Those were actually the very last two sentences Hank Stuever wrote in Tinsel, but in a sense, they were this book. According to my Amazon wishlist when I spotted this on a price drop around Christmas, I had it on my wishlist since its publication in 2009. So of course I had to start it immediately after two false starts on books to finish out 2013: Rogues Gallery and Do You Speak Shoe Lover?

I have an odd relationship with Christmas. Christmas in our house looks a lot like Thanksgiving, just with more presents. But I hate shopping. HATE. Yet somehow, I was drawn to this book. To the author’s writing. To the people he met. After finishing the book. it was a pleasant surprise to find the photos of the people he spent Christmas with. I was way off in my mental images, but it was nice to put faces to the names.

Speaking of names, I find it amazing and generous how these folks welcomed him into their homes and their lives. While Stuever wrote at length about the growth of Frisco, it’s still very much Smalltown, USA in that respect. He came to know these people, their families, their friends. He nearly became one of them.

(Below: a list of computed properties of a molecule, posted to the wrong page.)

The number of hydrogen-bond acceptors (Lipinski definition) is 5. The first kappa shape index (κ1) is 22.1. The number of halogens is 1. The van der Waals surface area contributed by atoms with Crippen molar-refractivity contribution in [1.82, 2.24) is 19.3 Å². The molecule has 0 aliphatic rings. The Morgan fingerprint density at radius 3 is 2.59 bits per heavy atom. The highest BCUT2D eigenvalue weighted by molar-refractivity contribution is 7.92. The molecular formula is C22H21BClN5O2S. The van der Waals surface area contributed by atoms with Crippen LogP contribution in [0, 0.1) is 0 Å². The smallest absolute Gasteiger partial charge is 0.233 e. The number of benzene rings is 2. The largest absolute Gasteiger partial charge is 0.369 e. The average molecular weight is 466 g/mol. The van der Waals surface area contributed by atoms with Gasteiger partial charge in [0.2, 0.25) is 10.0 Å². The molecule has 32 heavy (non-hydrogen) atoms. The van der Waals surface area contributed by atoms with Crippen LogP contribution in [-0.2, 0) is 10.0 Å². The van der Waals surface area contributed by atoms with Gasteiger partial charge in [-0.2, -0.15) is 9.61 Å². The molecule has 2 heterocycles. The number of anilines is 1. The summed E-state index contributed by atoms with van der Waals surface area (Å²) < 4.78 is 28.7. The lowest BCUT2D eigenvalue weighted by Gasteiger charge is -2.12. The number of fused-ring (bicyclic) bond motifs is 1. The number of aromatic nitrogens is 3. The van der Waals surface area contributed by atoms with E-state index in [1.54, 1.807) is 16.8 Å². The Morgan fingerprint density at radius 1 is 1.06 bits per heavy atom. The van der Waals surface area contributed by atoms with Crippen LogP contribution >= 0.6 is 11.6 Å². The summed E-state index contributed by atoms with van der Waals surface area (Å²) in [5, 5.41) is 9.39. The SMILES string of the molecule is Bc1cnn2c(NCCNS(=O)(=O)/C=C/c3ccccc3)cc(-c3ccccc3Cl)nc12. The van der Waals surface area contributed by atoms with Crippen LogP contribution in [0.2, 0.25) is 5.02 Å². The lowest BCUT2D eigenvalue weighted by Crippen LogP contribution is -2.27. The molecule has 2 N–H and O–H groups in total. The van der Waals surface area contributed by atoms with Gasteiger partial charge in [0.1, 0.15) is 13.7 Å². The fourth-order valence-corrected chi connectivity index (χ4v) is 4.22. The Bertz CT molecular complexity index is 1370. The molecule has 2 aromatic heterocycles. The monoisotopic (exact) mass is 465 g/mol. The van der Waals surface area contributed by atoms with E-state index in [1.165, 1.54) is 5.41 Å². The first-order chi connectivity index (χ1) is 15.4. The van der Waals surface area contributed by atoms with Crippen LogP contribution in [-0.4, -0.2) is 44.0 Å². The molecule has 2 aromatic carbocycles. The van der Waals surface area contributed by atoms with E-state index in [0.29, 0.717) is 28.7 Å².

I read this over the course of three weeks, but if I had enough time, I’d probably have read it within a few days as it really grabbed me toward the end. It was an interesting mix of christmas, Christmas, people and shopping. I also think that pretty much describes American christmas in a nutshell these days.
Christmas is the single largest event in American communal life, intersecting with every aspect of religion, culture, commerce, and politics. From mid-November to New Year’s Eve 2006, shoppers spent almost half a trillion dollars on gifts, which is more than we spend on almost anything else as a people, including the annual bill at that time for ongoing wars in Iraq and Afghanistan.  For those who opt in, Christmas is supposed to exist as a pure moment of bliss and togetherness. We spend more money than we have at Christmas in part to get closer to the simple joy it advertises.